Tuesday, July 6, 2010

Hello Ashland

Well I should tell you right of the bat that this post is me going to include much writing about how I don't have anything to write about. I'm hoping that both of the people (actually I'm pretty sure the reader count is up to three now – thanks Ann) will find this entertainingly ironic and that this will make up for the fact that I haven't posted anything in well over a month.

I've been thinking that I should be posting more often in this blog. I'm even feeling a little guilty – even though I'm not Catholic. And I've been thinking also that I need to get out with my camera and take some pictures.

The last couple of days here have been really hot (remember I'm in northern Wisconsin and that “really hot” means “in the 90's”. If I was in Georgia then “really hot” mean something else entirely. Kinda makes you wonder how tough northerners really are when they have to turn on the AC when then temp. gets over 80. Or maybe northerners need to redefine “tough” as something besides “doing stupid shit on a four-wheeler.”) and today the wind switched from the south to the north which means the air was passing over the lake before passing over land. The lake was cooling the air down and also moistening it and the end result was some fog blowing inland. I was riding my bike along the lakeshore and thought that it would be cool to take a picture and put it on the blog. Of course I didn't have my camera with me (I had taken the camera out of my bike bag because it was sitting inside of a hot car and I forgot to put it back in.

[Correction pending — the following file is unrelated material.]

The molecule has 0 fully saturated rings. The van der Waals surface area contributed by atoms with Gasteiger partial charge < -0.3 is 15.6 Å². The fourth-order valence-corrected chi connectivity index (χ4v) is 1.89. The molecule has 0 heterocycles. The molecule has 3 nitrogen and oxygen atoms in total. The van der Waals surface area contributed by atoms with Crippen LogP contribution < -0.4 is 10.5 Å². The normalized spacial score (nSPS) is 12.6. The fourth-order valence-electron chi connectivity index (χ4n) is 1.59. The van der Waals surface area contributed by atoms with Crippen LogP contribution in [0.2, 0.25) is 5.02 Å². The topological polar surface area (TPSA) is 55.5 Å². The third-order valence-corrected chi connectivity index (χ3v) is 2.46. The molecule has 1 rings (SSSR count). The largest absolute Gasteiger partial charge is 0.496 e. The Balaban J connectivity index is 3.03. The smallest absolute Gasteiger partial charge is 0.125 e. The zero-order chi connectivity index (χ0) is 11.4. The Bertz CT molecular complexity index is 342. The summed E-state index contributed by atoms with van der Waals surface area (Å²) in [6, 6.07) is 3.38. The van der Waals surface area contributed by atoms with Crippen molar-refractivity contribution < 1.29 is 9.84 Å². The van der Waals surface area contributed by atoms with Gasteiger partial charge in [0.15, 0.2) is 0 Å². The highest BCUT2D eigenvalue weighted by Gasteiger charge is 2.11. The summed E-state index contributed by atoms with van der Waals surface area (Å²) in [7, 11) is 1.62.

You know, it's not really true about me not having anything to write about. A lot has happened. Perhaps what I should have said was that I would be writing about how I have been slacking on getting out and taking pictures.

I have ridden my bike some...but not really all that much. I'm saving enthusiasm up for winter. I love to ride in winter...I'm weird that way. Still my bike is my primary mode of transport. I ride my bike for almost every trip in town and use it the vast majority of the trips I make out of town that are reasonable (how I define “reasonable” varies with weather, energy levels, time, etc. Most of the time I ride my bike out to my girlfriend's place, about 10 miles up the road. If that seems like a long way it may help to remember that I actually enjoy riding in the winter. I'm weird.... And the less gas I [and people in general] burn the better)

I've been camping some. On the Turtle-Flambeau Flowage; on the Namekegon River (both times were canoe-camping).

But the main reason I haven't posted much is the girlfriend I mentioned a couple of paragraphs ago. She has a place out in the country (I love being out of town) that's mostly wooded (I love the woods). She has a son who is about a year younger than my nephews. She is into alternative stuff (she voluntarily lived for years in a one room straw bale hut that was 12 x 20 and had no running water or electricity – it usually happens that I can trump most people when I tell about living in a 20 x 20 log cabin with no running water...but not her - mine was bigger, had more than one room, and had electricity). So anyway, the main reason I haven't been blogging is because of her. It's her fault.